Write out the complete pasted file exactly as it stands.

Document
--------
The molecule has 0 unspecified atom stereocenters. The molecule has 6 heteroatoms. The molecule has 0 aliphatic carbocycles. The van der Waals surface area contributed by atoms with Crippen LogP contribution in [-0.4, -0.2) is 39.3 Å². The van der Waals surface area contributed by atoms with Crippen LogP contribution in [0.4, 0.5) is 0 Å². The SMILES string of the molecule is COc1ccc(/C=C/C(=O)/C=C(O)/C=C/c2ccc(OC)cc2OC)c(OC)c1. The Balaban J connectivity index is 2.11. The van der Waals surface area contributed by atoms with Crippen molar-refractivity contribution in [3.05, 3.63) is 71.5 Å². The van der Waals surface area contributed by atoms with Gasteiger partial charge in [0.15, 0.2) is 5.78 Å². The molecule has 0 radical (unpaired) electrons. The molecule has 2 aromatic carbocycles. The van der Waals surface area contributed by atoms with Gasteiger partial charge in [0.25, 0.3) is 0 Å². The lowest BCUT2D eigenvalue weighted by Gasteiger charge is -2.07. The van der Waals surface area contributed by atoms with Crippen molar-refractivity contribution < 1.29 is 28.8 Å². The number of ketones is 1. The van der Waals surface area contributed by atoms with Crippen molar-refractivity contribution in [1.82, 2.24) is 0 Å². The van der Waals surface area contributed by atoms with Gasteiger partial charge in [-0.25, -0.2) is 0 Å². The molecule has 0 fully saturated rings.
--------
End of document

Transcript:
The molecule has 0 unspecified atom stereocenters. The molecule has 6 heteroatoms. The molecule has 0 aliphatic carbocycles. The van der Waals surface area contributed by atoms with Crippen LogP contribution in [-0.4, -0.2) is 39.3 Å². The van der Waals surface area contributed by atoms with Crippen LogP contribution in [0.4, 0.5) is 0 Å². The SMILES string of the molecule is COc1ccc(/C=C/C(=O)/C=C(O)/C=C/c2ccc(OC)cc2OC)c(OC)c1. The Balaban J connectivity index is 2.11. The van der Waals surface area contributed by atoms with Crippen molar-refractivity contribution in [3.05, 3.63) is 71.5 Å². The van der Waals surface area contributed by atoms with Gasteiger partial charge in [0.15, 0.2) is 5.78 Å². The molecule has 0 radical (unpaired) electrons. The molecule has 2 aromatic carbocycles. The van der Waals surface area contributed by atoms with Gasteiger partial charge in [0.25, 0.3) is 0 Å². The lowest BCUT2D eigenvalue weighted by Gasteiger charge is -2.07. The van der Waals surface area contributed by atoms with Crippen molar-refractivity contribution < 1.29 is 28.8 Å². The number of ketones is 1. The van der Waals surface area contributed by atoms with Crippen molar-refractivity contribution in [1.82, 2.24) is 0 Å². The van der Waals surface area contributed by atoms with Gasteiger partial charge in [-0.25, -0.2) is 0 Å². The molecule has 0 fully saturated rings.